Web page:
Escaping Or Accepting?

By Joseph A. Troncale, MD, FASAM

Escaping Or Accepting

As far as I’m aware, there has been no time in history when the human race has had the majority of human beings attempting to accept their feelings rather than attempting to escape them. Escape is a natural way of avoiding pain and unpleasantness. This technique works for short term relief, but it impedes the individual from working through events and feelings. Often leading to emptiness at best, and guilt or shame at worst.

It is my belief that escape is at the heart of all addiction. Brene Brown in her book Daring Greatly, points out that shame and guilt are fostered by our attempts to escape our feelings. She identifies three primary ways of escaping feelings, and I suspect there are quite a number more, but for purposes of this article, I will stick to her paradigm.

Escape mechanism number one is the set of behaviors I see in patients such as drugs, alcohol, eating disorders, sex or gambling addiction etc. Engaging in mind-altering or body-numbing behaviors tends to take one out of reality and suspend time, so that life seems better in the short run.

The second escape is perfectionism. On the surface, perfectionism doesn’t sound like escaping, but in fact, we all know the phrase “Nobody’s perfect.” So if that is true, then perfectionism by definition, is a set up for failure. Trying to control everything with perfectionism is another short term escape. In the end, the imperfection that is predestined leads to shame and guilt because one is never able to achieve what one believes one “must” do. We see so many patients that have the bar set so very high that failure is unavoidable, and yet it is taken personally.

The third mechanism is what Brown calls “waiting for the other shoe to drop.” How many people, when things are going well, cannot enjoy the moment because “it can’t last.” Being “too good to be true” is the escape that allows people to suffer in the face of prosperity and good times.

Acceptance-Commitment Therapy (ACT) which is an evolution of Cognitive Behavioral Therapy (CBT) attempts to teach us to stay in the moment (so as to deal with whatever is in front of us) move towards our values (as opposed to moving toward suffering). When we actually apply our values to our lives, we achieve happiness. At the heart of escape is the feeling of self-invalidation. As crazy as it may sound, there is no difference between the treatment of chronic pain and chronic addiction because they both stem from the feeling of a need to escape.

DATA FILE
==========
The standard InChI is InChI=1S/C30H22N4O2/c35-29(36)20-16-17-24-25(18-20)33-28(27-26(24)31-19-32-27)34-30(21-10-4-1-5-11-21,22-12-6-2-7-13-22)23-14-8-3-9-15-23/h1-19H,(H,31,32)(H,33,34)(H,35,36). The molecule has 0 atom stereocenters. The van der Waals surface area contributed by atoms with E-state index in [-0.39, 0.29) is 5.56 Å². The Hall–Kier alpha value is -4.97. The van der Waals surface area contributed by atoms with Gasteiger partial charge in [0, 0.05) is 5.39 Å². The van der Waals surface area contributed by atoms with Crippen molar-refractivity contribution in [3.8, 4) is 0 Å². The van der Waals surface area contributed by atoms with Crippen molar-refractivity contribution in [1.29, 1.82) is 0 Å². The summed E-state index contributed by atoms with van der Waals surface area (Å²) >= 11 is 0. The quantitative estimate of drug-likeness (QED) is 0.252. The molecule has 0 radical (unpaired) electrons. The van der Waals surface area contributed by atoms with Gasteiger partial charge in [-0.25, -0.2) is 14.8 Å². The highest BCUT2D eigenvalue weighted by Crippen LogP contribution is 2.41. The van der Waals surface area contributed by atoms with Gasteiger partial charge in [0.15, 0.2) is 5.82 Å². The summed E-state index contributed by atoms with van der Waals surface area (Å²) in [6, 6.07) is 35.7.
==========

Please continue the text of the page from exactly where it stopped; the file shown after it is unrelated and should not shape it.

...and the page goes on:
It is important to help individuals recognize that the disease of addiction carries with it the voice of shame and invalidation. When that voice is speaking, there seems to be only one way out. What we are trying to instill in our patients is for them to be nice to themselves first. Self-care, proper eating, good sleep, having a job they enjoy, doing things with free time that is meaningful, honest and having open relationships all contribute to this.

The disease of addiction is powerful, but addiction is not more powerful than living one’s values through self-validation, honesty and love.

Joseph Troncale, MD is Retreat’s Medical Director. Over the past 35 years Dr. Troncale has established himself as one of the premier physicians working in the field of addiction. He is both a fellow and a member of the American Society of Addiction Medicine (ASAM) and was named Outstanding Clinician by Addiction Magazine in 2010. He has publications in journals such as The Journal of Addictive Diseases and other peer-reviewed journals.